Hides the Dark Tower Paperback – September 30, 2015
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- Publisher : Pole to Pole Publishing (September 30, 2015)
- Language : English
- Paperback : 280 pages
- ISBN-10 : 1941559077
- ISBN-13 : 978-1941559079
- Item Weight : 14.7 ounces
- Dimensions : 6 x 0.7 x 9 inches
- Customer Reviews:
Top reviews from the United States
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This collection of short stories revolve around the theme of “towers”, and more specifically towers of the dark kind: towers of sorcery, alien towers in strange world, sinister lighthouses, towers of the Underworld... There are very few “nice” dwellings here, and a lot of the stories do not carry much hope, or are tinged with a bittersweet side.
I found this a quick and pleasant read in general. While I admit not caring much for the first story (a poem), there was nothing really catastrophic in there. On the other hand, no story felt really above the others as far as I'm concerned. Mostly it's a matter of a good deal of stories feeling somewhat “unfinished”: too short for me to properly get to care about the characters (“Beneath the Bell Bay Light”, “Core Craving”), with endings that were often too open, as if something was missing (“Giving a Hand”, “Smoke and Sprites”), even though at first they did seem complete. That's something I've struggled with myself, and something I find regularly in other anthologies, and I won't fault this one specifically. So, all in all, it's a solid 3 stars, though not more.
The stories I liked best:
“Squire Magic”: Bittersweet indeed, but a nice lesson about magic, and how the most powerful spells aren't always able to best a cunning mind who knows what to do with “simple” spells.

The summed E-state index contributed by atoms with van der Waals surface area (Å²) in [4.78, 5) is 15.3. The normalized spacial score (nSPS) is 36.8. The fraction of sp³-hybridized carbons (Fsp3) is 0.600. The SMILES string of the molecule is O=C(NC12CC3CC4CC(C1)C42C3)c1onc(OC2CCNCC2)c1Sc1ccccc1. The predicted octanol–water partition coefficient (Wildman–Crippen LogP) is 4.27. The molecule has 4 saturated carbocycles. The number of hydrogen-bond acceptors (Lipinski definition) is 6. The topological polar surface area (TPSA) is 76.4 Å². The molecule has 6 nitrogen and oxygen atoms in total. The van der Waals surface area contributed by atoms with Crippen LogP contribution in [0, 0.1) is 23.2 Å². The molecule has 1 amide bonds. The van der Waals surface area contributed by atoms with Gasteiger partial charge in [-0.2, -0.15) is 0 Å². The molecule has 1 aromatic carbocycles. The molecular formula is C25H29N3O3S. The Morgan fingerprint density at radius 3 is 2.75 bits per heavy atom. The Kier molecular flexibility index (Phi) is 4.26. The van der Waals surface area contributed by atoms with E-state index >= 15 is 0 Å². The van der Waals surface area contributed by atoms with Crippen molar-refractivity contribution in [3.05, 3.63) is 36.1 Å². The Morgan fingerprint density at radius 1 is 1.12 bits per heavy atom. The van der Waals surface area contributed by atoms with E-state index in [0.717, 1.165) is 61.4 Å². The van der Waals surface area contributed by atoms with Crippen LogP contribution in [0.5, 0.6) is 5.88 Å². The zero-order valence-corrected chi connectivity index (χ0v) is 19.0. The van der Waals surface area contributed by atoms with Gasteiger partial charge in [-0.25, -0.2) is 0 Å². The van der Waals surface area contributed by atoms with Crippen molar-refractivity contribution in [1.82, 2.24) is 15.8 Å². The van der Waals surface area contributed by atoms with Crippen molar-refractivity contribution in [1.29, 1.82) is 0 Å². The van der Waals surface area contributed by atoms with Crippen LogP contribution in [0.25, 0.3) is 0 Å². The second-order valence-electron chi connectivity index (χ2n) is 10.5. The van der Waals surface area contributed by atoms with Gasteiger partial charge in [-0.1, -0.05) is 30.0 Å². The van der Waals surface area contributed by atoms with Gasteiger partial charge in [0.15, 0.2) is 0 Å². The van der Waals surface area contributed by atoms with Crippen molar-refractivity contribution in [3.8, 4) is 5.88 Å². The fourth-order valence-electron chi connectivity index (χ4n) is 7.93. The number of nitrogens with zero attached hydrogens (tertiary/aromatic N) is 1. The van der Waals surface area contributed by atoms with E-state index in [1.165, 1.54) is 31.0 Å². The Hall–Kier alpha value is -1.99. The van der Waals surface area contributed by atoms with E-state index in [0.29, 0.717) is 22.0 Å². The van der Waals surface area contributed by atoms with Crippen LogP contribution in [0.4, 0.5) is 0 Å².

“The Tower”: a quaint and quiet little town, a man staying close to its roots, and the evil looming abover everyone, in the shape of an old water tower. It had a bit of a Stephen King feeling.
“They Warp the Fabric of the Sky”: Beware what you're looking for... and do not disregard the power of a smile.
“Kiss of Death”: Somewhat comical and light, yet also a beautiful love story. (And it has a Lich and a Necromancer! Bonus points!)
“Annie the Escaper”: actually, not really a favourite; however, I liked the idea of a species realising in the end it couldn't live without the other, although not for the most obvious reason.
Special mention for “The Blind Queen's Daughter” because Arthurian & Lovecraftian mythos together.
My favorites include fantasy tales (Larry C. Kay's Squire Magic, Ray Kolb's The Siege of Ravelin, Jeff Stehman's The Sorcerer Climbed her Tower), a nice one about a serial killer (Richard Chizmar's The Tower), some urban fantasy (Brad Hafford's Freak Justice, Kelly A. Harmon's Giving a Hand), and some dystopian futura (Kane Gordon's The People of the Town).
Top reviews from other countries
Mein Favorit ist G. Scott Huggins "The blind queen's daughter", eine interessante Verschmelzung des Arthusmythos mit Elementen us den Lovecraft-Erzählungen.
Nice collection of stories for all those moments when you want to read something short and enjoyable. Most stories tend a little towards the horror-side of the fantasy spektrum.
My personal favorite is G. Scott Huggins "The blind queen's daughter", a fascinating amalgamation of Arthurian and Lovecraftian mythology.